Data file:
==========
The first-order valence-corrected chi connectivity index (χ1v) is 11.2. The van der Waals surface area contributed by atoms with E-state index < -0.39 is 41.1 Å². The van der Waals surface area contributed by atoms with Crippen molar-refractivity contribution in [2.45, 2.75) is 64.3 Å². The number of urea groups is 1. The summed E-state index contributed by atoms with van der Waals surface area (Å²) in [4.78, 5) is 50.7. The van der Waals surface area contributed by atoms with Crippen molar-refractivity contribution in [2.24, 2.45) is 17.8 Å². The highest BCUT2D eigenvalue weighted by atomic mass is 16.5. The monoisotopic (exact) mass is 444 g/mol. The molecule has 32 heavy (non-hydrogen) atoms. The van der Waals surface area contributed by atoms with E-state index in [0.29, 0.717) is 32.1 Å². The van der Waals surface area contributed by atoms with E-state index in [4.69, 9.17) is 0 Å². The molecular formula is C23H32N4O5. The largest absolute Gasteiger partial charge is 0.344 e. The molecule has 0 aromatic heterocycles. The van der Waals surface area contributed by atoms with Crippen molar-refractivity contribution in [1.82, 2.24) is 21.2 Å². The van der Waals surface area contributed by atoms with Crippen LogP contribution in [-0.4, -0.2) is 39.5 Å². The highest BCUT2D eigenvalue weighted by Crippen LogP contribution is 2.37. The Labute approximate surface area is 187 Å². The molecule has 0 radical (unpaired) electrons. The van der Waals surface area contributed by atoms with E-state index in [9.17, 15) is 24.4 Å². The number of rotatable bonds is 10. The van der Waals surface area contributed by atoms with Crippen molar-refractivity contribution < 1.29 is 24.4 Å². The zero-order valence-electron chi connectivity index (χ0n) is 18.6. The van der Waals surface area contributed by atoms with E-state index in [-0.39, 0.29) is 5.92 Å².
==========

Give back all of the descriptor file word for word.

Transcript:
The first-order valence-corrected chi connectivity index (χ1v) is 11.2. The van der Waals surface area contributed by atoms with E-state index < -0.39 is 41.1 Å². The van der Waals surface area contributed by atoms with Crippen molar-refractivity contribution in [2.45, 2.75) is 64.3 Å². The number of urea groups is 1. The summed E-state index contributed by atoms with van der Waals surface area (Å²) in [4.78, 5) is 50.7. The van der Waals surface area contributed by atoms with Crippen molar-refractivity contribution in [2.24, 2.45) is 17.8 Å². The highest BCUT2D eigenvalue weighted by atomic mass is 16.5. The monoisotopic (exact) mass is 444 g/mol. The molecule has 32 heavy (non-hydrogen) atoms. The van der Waals surface area contributed by atoms with E-state index in [0.29, 0.717) is 32.1 Å². The van der Waals surface area contributed by atoms with E-state index in [4.69, 9.17) is 0 Å². The molecular formula is C23H32N4O5. The largest absolute Gasteiger partial charge is 0.344 e. The molecule has 0 aromatic heterocycles. The van der Waals surface area contributed by atoms with Crippen molar-refractivity contribution in [1.82, 2.24) is 21.2 Å². The van der Waals surface area contributed by atoms with Crippen LogP contribution in [-0.4, -0.2) is 39.5 Å². The highest BCUT2D eigenvalue weighted by Crippen LogP contribution is 2.37. The Labute approximate surface area is 187 Å². The molecule has 0 radical (unpaired) electrons. The van der Waals surface area contributed by atoms with E-state index in [9.17, 15) is 24.4 Å². The number of rotatable bonds is 10. The van der Waals surface area contributed by atoms with Crippen molar-refractivity contribution < 1.29 is 24.4 Å². The zero-order valence-electron chi connectivity index (χ0n) is 18.6. The van der Waals surface area contributed by atoms with E-state index in [-0.39, 0.29) is 5.92 Å².